Nurse, 90, a 'pioneer’ during segregation
A Black nurse who cared for civil rights activist, parliamentarian and doctor EF Gordon on his deathbed has died.
Moira Cann, 90, shielded Dr Gordon from the racist treatment she endured at the King Edward VII Memorial Hospital during segregation until his death in 1955 because she did not want to upset him.
She was also one of the founding members of the Continental Society of Bermuda, a charity for disadvantaged young people created in 1962.
Cecille Snaith-Simmons, a former nurse and friend of Ms Cann, said she qualified as a State Registered Nurse, midwife and health visitor who started her training at the Cottage Hospital, Pembroke the island’s first civilian hospital.
Generations of Black nurses were trained there before it closed in 1956.
Ms Cann, aged just 19, travelled alone by ship to Britain in 1948 to further her training.
Ms Snaith-Simmons said: “When she got there, she was surprised to see women bus and train conductors and that the streets were lit by gas lights at night.”
Ms Cann trained at Walsall Manor Hospital near Birmingham, and as a midwife at Mortimer House, followed by Southmead Hospital, both in Bristol.
She got her health visitor qualification at one of Britain’s colleges of technology.
Ms Snaith-Simmons said: “When she returned to Bermuda in 1955, of course, no Black nurses were employed at King Edward Hospital, so she had no job. She took up private nursing.”
But Ms Cann was given special permission to care for Dr Gordon in the hospital, rotating the job with Dr Gordon’s daughter, Marjorie.
They were the first Black nurses allowed to work in KEMH.
The Trinidadian doctor, an early champion of Black nurses after his arrival in Bermuda in 1924, was concerned about Ms Cann’s treatment at the hospital.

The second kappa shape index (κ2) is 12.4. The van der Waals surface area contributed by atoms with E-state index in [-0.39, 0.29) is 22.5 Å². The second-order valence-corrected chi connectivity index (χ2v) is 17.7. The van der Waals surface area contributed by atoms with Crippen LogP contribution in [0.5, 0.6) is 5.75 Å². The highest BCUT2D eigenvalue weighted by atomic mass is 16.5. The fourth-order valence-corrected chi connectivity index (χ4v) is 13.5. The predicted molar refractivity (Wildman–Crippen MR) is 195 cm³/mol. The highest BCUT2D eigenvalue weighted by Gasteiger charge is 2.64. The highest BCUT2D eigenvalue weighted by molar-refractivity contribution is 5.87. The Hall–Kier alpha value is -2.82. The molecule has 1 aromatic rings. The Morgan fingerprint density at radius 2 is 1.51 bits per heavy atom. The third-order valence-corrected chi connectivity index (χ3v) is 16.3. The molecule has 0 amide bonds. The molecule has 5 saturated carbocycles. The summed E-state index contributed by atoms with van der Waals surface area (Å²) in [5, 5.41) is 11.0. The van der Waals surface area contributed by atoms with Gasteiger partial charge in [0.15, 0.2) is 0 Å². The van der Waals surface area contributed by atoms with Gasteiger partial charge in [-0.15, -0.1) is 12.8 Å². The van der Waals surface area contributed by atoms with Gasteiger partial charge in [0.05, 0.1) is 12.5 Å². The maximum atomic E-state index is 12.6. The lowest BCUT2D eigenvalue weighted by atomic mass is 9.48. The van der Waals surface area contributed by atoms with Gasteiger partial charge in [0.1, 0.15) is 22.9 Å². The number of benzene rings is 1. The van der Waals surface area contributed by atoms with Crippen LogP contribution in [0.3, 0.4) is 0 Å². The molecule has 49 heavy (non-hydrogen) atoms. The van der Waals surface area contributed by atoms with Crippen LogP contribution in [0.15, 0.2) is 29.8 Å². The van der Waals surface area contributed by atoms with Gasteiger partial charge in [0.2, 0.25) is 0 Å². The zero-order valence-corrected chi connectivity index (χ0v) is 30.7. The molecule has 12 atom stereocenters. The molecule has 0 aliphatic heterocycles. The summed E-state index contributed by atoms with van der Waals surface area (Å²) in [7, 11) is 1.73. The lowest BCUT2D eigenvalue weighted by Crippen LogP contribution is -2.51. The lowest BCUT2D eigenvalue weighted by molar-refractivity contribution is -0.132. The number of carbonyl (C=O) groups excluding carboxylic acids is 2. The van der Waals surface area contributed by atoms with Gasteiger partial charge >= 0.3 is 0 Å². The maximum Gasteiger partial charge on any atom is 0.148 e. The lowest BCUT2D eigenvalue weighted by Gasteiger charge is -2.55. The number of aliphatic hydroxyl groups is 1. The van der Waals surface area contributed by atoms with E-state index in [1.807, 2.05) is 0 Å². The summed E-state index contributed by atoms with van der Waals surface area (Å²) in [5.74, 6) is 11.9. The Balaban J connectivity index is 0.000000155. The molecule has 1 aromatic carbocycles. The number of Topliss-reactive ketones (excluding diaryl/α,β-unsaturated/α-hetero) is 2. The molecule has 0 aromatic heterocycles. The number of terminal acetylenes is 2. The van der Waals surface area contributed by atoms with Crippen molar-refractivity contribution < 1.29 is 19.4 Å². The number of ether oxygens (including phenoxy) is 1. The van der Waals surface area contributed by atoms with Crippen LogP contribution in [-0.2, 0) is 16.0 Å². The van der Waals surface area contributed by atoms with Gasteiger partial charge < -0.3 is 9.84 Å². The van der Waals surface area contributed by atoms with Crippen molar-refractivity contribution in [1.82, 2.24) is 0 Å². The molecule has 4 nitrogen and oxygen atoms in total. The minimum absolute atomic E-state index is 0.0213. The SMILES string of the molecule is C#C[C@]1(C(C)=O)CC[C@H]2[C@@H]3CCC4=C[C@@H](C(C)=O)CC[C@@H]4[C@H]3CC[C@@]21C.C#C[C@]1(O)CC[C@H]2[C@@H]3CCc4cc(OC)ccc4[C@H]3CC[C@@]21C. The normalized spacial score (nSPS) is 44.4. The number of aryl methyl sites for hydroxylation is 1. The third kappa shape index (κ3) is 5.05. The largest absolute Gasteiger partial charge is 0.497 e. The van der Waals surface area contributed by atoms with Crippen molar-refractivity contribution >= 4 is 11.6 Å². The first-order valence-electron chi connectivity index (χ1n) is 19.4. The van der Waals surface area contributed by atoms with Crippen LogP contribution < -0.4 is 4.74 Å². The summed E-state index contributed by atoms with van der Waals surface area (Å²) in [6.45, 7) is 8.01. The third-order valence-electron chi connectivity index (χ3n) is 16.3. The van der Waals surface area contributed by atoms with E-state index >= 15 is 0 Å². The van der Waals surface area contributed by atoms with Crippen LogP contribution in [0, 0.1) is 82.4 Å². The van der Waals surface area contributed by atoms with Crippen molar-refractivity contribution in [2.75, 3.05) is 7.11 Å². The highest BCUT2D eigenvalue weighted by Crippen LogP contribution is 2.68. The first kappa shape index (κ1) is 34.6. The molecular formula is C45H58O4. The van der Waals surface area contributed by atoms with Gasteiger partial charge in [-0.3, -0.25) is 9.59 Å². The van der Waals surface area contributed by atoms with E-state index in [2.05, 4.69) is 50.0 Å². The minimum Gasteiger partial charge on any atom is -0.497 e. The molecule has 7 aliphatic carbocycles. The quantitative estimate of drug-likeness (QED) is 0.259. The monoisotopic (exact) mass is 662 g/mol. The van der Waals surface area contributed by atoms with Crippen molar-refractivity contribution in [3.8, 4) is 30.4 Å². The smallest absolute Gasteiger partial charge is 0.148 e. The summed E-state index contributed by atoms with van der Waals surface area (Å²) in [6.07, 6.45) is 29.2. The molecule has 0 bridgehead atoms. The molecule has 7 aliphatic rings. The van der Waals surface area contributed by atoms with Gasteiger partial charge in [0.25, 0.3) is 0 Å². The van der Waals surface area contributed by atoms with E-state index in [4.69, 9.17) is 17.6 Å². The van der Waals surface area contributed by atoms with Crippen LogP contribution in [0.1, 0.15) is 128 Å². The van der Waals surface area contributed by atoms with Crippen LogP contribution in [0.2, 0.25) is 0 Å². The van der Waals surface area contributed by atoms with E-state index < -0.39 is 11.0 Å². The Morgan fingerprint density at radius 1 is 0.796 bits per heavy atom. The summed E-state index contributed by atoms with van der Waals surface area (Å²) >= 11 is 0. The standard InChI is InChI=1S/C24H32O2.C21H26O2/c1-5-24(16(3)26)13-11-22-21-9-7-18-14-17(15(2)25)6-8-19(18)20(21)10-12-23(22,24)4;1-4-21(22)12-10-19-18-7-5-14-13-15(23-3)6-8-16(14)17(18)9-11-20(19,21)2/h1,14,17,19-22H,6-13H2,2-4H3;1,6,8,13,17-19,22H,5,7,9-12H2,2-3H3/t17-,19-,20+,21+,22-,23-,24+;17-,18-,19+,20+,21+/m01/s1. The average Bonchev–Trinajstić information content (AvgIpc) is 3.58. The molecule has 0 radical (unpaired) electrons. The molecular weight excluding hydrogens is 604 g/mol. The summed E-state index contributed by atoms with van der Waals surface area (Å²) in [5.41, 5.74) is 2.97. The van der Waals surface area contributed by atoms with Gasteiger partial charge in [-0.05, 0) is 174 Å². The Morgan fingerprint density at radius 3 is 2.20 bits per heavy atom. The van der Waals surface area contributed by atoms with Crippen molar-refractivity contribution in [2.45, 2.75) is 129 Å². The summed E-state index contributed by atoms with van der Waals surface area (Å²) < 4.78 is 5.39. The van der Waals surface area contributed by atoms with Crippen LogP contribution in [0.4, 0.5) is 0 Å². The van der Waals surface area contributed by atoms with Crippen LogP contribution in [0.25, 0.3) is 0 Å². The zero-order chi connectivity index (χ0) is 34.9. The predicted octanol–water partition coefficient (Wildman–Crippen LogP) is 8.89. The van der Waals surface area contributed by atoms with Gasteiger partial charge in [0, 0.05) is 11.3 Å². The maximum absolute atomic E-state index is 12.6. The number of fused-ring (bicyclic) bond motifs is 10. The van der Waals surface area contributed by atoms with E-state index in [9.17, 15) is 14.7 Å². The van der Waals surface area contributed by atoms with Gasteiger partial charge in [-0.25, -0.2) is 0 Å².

She did not tell him that she had to eat her meals in the locker room.
After Dr Gordon died, Ms Cann moved to the United States for better work opportunities.
She was known as the “Belladonna of the Operating Room“ at Montefiore Hospital in the Bronx area of New York.
Ms Cann returned to Bermuda after she married a Bermudian, the late Durward Cann, and worked for decades as a health visitor for the Department of Health.
The mother of two volunteered at the Packwood Home for seniors in Somerset, organising activities for the residents after she retired in the early 1990s.
Ms Snaith-Simmons said Ms Cann shared her nursing philosophy with author J. Randolph Williams, who wrote the book Care: 100 Years of Hospital Care in Bermuda.
She told him: “A good nurse is a person who cares about people, is a good listener, has empathy for people and can keep very confidential.”
Moira Valentine Turner Cann, a pioneering nurse during racial segregation in Bermuda, was born on February 14, 1930. She died in January 2021. Ms Cann was 90.